Bob caught the conversation, and angrily said â€œIâ€™m here for the ones outside the gates,â€ and gave them some money telling Rohan to buy ice cream for the poor boys and none for themselves. They learned, said Rohan Marley, â€œwe may call him Daddy, but weâ€™re just one of the many.â€The film runs 152 minutes (long for some reviewers) and was originally started by Martin Scorsese for the Weinstein Company back in 2008, but he left citing “scheduling conflicts,” and was replaced by Jonathan Demme who also left in 2009 after he and producer Steve Bing had creative differences in the middle of editing. Two hugely influential directors leaving a project might have spelled disaster for any project but Kevin Macdonald soon stepped in to finish it up.
The North American premiere will take place at the SXSW Film Festival in March. Then, as reported in the The Hollywood Reporter, Magnolia Pictures snagged the U.S. distribution rights and will open the film in theaters and on VOD/ digital platforms April 20. VH1 partnered for first screen rights for TV and will include it as part of its Rock Doc franchise.
View the trailer below.
Follow updates on the film via it’s Facebook page.
Take a minute to listen to director Kevin MacDonald’s BBC Radio 6 interview from May 2011 below.
READ THE FULL STORY OF THE FILM BELOW
For nearly half a century, Bob Marley â€“ the musician, the revolutionary, the legend â€“ has influenced various populations at a global level that remains unparalleled. Marleyâ€™s passing in May 1981 not only left a huge void in what is perhaps modern musicâ€™s most spiritual and yet accessible genre, reggae, but also, as a testament to the starâ€™s power, set the stage for the unprecedented, posthumous growth of his fan base.
The enduring nature of Bob Marleyâ€™s fame is anything but a simple pop music phenomenon. Just one index of it is the success of the Marley compilation album â€œLegend,â€ which is one of only 17 albums to pass the 10-million mark in sales (in 2009), continues to sell at the rate of about 250,000 albums per year, and is the second-longest charting album in the history of Billboard magazineâ€™s record-keeping. With an ever-growing fanbase (as evidenced by his 33+ million roster of fans on Facebook and Twitter), his fame has elevated his stature to one of a spiritual beacon.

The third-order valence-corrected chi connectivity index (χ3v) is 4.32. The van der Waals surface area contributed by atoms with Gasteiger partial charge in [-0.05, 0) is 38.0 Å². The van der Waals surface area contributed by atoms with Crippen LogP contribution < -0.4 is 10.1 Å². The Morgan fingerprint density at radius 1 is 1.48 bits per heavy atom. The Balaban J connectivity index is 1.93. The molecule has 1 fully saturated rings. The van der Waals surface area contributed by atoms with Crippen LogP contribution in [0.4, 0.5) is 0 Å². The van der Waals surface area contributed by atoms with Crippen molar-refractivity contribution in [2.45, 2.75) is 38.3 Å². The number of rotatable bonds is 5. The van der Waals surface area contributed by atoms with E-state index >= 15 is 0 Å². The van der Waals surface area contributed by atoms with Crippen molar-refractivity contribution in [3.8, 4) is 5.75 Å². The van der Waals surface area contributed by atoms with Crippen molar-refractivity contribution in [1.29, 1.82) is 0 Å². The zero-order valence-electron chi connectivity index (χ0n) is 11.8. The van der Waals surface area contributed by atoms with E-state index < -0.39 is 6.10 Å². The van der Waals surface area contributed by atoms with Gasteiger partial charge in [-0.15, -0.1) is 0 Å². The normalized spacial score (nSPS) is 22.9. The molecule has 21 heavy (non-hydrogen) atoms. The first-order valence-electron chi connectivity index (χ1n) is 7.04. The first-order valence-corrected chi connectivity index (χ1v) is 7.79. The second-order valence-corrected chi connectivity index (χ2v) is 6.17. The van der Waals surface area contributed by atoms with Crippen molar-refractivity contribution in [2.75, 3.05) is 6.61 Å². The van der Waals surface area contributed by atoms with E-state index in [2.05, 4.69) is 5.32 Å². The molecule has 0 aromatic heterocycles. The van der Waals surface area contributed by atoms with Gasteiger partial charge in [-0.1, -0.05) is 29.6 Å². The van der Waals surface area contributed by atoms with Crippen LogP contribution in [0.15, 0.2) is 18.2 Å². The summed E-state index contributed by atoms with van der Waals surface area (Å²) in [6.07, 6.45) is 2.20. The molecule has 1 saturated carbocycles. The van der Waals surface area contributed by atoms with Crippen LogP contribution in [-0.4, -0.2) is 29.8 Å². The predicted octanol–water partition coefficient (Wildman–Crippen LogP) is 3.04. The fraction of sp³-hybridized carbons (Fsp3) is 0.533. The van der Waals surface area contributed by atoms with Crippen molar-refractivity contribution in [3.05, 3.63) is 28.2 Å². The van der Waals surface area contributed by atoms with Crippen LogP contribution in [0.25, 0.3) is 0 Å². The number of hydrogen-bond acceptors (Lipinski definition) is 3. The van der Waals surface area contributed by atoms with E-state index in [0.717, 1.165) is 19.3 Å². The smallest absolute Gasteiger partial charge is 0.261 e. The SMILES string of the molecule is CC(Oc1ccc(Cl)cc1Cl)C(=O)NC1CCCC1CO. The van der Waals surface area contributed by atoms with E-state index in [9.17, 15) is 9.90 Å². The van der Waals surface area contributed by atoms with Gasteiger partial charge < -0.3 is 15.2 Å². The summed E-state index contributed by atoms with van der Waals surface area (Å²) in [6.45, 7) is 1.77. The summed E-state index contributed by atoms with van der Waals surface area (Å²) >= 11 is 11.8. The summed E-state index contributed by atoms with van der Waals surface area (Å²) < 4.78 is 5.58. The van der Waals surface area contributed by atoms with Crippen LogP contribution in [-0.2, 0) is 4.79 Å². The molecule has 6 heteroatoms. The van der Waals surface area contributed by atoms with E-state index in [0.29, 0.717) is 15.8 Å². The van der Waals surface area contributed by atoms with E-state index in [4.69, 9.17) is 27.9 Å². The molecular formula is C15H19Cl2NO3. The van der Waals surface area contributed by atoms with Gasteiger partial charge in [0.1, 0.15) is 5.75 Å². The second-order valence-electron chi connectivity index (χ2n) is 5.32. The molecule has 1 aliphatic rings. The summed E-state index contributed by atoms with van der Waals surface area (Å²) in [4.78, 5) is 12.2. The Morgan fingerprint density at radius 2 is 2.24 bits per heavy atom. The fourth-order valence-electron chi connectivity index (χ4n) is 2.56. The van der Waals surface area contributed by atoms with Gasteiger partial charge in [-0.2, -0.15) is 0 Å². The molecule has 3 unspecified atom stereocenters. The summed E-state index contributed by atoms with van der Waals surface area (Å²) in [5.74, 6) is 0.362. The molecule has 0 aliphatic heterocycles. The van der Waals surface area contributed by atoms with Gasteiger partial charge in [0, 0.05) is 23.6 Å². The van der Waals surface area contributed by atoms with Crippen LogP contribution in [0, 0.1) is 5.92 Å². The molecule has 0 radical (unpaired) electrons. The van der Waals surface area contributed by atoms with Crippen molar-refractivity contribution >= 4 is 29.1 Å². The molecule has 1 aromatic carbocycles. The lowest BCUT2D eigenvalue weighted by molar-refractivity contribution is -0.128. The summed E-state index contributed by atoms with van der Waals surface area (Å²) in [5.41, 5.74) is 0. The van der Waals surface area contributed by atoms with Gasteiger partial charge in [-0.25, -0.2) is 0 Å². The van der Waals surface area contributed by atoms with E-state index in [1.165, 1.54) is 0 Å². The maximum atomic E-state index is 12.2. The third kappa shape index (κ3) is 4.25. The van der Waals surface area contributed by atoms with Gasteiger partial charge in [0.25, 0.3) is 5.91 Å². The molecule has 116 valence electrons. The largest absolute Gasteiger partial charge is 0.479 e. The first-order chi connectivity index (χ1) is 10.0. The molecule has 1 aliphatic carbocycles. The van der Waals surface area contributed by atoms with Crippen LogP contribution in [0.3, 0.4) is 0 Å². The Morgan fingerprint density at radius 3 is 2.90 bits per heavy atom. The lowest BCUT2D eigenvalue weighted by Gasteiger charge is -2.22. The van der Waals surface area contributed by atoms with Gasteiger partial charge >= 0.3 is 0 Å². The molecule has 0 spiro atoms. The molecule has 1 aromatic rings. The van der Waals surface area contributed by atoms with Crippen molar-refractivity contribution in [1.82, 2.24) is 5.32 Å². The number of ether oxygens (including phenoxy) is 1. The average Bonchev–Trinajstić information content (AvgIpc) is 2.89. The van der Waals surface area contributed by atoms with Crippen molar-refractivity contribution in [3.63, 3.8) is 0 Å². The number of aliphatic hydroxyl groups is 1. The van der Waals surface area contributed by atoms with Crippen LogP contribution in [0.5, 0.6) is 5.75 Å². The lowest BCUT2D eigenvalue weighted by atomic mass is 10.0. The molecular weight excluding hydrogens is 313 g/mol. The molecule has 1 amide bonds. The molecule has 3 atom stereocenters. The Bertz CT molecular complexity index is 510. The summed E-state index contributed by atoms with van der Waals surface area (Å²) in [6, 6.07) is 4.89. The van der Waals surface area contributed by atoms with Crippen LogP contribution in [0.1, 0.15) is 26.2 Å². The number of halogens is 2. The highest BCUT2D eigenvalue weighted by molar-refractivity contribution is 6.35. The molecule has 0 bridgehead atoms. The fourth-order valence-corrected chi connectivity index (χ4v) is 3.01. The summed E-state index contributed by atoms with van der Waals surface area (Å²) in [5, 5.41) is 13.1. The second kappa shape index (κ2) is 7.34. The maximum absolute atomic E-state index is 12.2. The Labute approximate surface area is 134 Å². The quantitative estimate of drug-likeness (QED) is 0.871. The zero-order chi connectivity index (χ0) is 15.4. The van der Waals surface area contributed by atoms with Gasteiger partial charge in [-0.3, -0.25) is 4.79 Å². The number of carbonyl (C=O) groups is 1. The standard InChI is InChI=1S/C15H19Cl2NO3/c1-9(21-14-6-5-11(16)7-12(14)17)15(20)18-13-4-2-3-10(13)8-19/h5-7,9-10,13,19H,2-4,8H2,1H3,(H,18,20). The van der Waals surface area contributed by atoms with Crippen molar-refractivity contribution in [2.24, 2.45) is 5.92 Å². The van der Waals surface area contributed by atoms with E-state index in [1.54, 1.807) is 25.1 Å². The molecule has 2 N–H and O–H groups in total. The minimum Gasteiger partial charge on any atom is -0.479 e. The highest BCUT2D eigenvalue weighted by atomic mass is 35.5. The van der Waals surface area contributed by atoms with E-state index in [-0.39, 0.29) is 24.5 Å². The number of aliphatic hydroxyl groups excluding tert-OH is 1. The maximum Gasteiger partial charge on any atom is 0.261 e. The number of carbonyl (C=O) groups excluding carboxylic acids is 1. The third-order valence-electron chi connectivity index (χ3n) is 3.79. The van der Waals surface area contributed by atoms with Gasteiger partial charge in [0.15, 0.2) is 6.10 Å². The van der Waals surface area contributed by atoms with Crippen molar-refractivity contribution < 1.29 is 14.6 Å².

More than 30 years later, the undying messages that go beyond his music make Marley a cultural force to be reckoned with. His way of living was in many ways a political act on the world stage, across the worldâ€™s continents. Today, wherever politically minded youth seeks ways to find solidarity (as was exemplified over recent months by the popularity of Bob Marleyâ€™s music and imagery amidst scenes of protest in the Middle East and Africa and at the Occupy Wall Street demonstrations and its many offshoots), they find him to be an ever-potent cultural touchstone. And yet, for all the loyalty shown to the icon, and all the renewing excitement for those still discovering his legacy, many mysteries and unanswered questions have remained. A glut of concert films, biographies, DVDs and unauthorized videos already have attempted to explore his story over the years since his death, but the man himself remains almost as enigmatic as he is beloved.
Now, through the unprecedented, combined efforts of the Marley family, Oscar-winning master filmmaker Kevin Macdonald (The Last King of Scotland, Life in a Day, One Day in September) and Shangri-La Entertainment (Shine a Light, Heart of Gold), many of those questions have been given an answer, and many of those mysteries have in great part been solved.
â€œThe thing at the back of my mind,â€ Macdonald explains, â€œthe question I wanted to answer in making the film, was: Why does he still speak to people around the world (because it’s clear that he does) and why does he speak to people so much more profoundly than any other rock artist or popular music artistâ€¦.What I was fascinated to try to do in this film was to make something very personal. Who is this man? Why did he become so successful? What was the message that he had to give out to people?â€